Laegon and Irewen are relatable. My readers tend to see a little bit of themselves in most of my characters, and sometimes my readers have told me that through my characters, they’ve discovered things about themselves that they didn’t previously recognize. All of my characters are complicated. I mean, we all are, aren’t we? They don’t fall into the typical tropes of fantasy characters, which makes them fun, engaging, and exceptionally human. (Even the lions!)

How did you create your characters? Were they inspired by real people?
I don’t create my characters. They create themselves. I begin with a basic idea of who they are, but they evolve and grow as I write, letting their true identities shine through. I don’t base any of my characters off of specific people, but there are certain characteristics, either of my own or of people I’ve met, that do come through.

What scene did you have the most fun writing? Why?
One of the scenes that I had the most fun writing was the very first scene because it allowed me to delve into the Corrupter’s past and show that he’s not just evil because I say so. There’s a reason he became who he is and why he does the things he does.

"Of course you wouldn't," the Corrupter sneered. "You were perfect. Beyond any wrongdoing or fault. You were everything our parents wanted in a son. I was a mistake. An unfortunate accident they were cursed with for the remainder of their long, tedious years. No matter what I did, it was never good enough. Never right. Never deserving of their praise.
"You, on the other hand, could do no wrong in their eyes. Our parents gave you nothing but praise. You had no way of understanding the pain you caused me. You were told to believe that it was normal. That it was right.”
Kildür’s expression darkened. “But regardless of what you were taught, you were cruel to me. Crueler than anyone else. And I never forgave you. And I never forgot."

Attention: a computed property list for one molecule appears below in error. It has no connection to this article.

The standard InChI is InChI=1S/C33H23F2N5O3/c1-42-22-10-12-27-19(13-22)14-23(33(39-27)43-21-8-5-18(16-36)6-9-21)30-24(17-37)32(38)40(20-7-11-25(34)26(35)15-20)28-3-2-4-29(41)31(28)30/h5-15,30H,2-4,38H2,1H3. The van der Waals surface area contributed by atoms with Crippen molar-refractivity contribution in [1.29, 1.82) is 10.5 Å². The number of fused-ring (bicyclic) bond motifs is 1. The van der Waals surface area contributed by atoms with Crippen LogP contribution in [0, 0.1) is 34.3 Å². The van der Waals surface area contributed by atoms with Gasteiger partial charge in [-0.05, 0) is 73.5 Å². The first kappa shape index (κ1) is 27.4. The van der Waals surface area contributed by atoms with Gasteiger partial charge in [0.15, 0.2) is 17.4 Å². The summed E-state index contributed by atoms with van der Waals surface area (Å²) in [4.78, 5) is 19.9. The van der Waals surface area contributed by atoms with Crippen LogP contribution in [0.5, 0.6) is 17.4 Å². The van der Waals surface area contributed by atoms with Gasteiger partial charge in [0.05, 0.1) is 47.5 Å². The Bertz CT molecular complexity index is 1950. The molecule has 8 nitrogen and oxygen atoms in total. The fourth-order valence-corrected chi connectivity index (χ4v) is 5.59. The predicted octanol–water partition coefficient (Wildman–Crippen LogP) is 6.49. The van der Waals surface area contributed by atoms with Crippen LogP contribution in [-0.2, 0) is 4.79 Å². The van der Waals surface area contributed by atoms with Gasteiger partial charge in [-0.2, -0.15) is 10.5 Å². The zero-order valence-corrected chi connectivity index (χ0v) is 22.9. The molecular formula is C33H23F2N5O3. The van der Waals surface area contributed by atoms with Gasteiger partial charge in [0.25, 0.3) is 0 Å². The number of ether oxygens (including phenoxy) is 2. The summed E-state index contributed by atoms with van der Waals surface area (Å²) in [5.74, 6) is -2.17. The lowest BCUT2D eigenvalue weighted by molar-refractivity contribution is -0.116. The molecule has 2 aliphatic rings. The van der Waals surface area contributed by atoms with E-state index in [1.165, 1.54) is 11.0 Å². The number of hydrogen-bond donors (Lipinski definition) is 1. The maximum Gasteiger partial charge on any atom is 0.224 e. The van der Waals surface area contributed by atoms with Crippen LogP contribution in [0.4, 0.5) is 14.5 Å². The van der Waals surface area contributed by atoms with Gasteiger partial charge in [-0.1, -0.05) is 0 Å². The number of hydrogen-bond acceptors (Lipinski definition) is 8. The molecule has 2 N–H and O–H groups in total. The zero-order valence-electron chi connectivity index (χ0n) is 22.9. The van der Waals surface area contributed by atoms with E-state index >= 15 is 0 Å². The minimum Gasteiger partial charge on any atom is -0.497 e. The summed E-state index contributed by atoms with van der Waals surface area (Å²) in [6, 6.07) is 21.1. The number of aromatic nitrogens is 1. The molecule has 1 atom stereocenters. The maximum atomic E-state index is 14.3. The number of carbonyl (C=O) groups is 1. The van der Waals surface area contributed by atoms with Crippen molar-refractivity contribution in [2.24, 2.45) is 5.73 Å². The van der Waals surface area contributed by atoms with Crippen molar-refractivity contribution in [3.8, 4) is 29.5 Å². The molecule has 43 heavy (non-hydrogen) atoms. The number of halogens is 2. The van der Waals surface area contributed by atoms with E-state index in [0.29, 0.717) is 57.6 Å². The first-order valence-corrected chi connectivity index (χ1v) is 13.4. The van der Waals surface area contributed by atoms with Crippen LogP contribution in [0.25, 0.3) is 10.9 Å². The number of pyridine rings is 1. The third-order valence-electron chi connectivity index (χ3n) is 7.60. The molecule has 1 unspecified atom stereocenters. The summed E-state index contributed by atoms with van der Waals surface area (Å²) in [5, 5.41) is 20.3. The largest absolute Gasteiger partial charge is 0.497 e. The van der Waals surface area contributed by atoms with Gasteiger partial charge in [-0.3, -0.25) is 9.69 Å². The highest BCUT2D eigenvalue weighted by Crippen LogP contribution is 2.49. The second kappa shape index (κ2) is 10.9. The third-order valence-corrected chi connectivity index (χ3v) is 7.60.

Greldir's palms turned clammy, and he nervously wiped them on his trousers. "We were children," he said. "Surely, you can't still hold a grudge now, tens of thousands of years later. All siblings tease each other. Even my own sons continue to tease one another, and they're both nearly five thousand years old."
"No, my brother. The time for excuses is over. What you did to me was far more than playful teasing. It was abuse. It was torture. And I will have my revenge."
Greldir couldn't speak. The paralyzing fear consuming his body was unlike anything he'd ever experienced. The room felt like it had expanded to a hundred times its original size. He stood in the center, surrounded by a pack of furious Guardians hungry for his blood. They slowly closed in around him, snarling as they inched nearer. There was nowhere for him to hide. Nowhere to run. No way he'd succeed in a fight.
All he could do was cling to a feeble hope that Kildür would spare his life.
The Corrupter slowly leaned forward. His face hovered inches before Greldir's. Shadows from the flickering candlelight danced about Kildür's already menacing features. His lips curled back, revealing a devilish grin.